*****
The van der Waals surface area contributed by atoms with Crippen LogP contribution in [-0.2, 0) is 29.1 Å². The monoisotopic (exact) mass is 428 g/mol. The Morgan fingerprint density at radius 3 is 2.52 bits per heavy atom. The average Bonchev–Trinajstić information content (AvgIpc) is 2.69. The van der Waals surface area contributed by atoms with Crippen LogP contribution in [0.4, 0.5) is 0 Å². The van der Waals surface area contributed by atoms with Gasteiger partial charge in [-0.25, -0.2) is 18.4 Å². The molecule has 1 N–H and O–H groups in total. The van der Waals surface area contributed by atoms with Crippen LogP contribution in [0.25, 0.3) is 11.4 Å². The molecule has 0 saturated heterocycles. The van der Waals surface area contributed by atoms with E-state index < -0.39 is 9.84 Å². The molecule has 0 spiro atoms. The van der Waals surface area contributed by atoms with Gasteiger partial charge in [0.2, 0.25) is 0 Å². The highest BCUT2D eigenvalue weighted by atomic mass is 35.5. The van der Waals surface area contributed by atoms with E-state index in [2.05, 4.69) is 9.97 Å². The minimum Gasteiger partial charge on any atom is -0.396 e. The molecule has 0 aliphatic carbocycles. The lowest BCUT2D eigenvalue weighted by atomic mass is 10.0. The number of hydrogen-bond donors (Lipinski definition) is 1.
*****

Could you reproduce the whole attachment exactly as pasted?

The van der Waals surface area contributed by atoms with Crippen LogP contribution in [-0.2, 0) is 29.1 Å². The monoisotopic (exact) mass is 428 g/mol. The Morgan fingerprint density at radius 3 is 2.52 bits per heavy atom. The average Bonchev–Trinajstić information content (AvgIpc) is 2.69. The van der Waals surface area contributed by atoms with Crippen LogP contribution in [0.4, 0.5) is 0 Å². The van der Waals surface area contributed by atoms with Gasteiger partial charge in [-0.25, -0.2) is 18.4 Å². The molecule has 1 N–H and O–H groups in total. The van der Waals surface area contributed by atoms with Crippen LogP contribution in [0.25, 0.3) is 11.4 Å². The molecule has 0 saturated heterocycles. The van der Waals surface area contributed by atoms with E-state index < -0.39 is 9.84 Å². The molecule has 0 spiro atoms. The van der Waals surface area contributed by atoms with Gasteiger partial charge in [0.2, 0.25) is 0 Å². The highest BCUT2D eigenvalue weighted by atomic mass is 35.5. The van der Waals surface area contributed by atoms with E-state index in [2.05, 4.69) is 9.97 Å². The minimum Gasteiger partial charge on any atom is -0.396 e. The molecule has 0 aliphatic carbocycles. The lowest BCUT2D eigenvalue weighted by atomic mass is 10.0. The number of hydrogen-bond donors (Lipinski definition) is 1.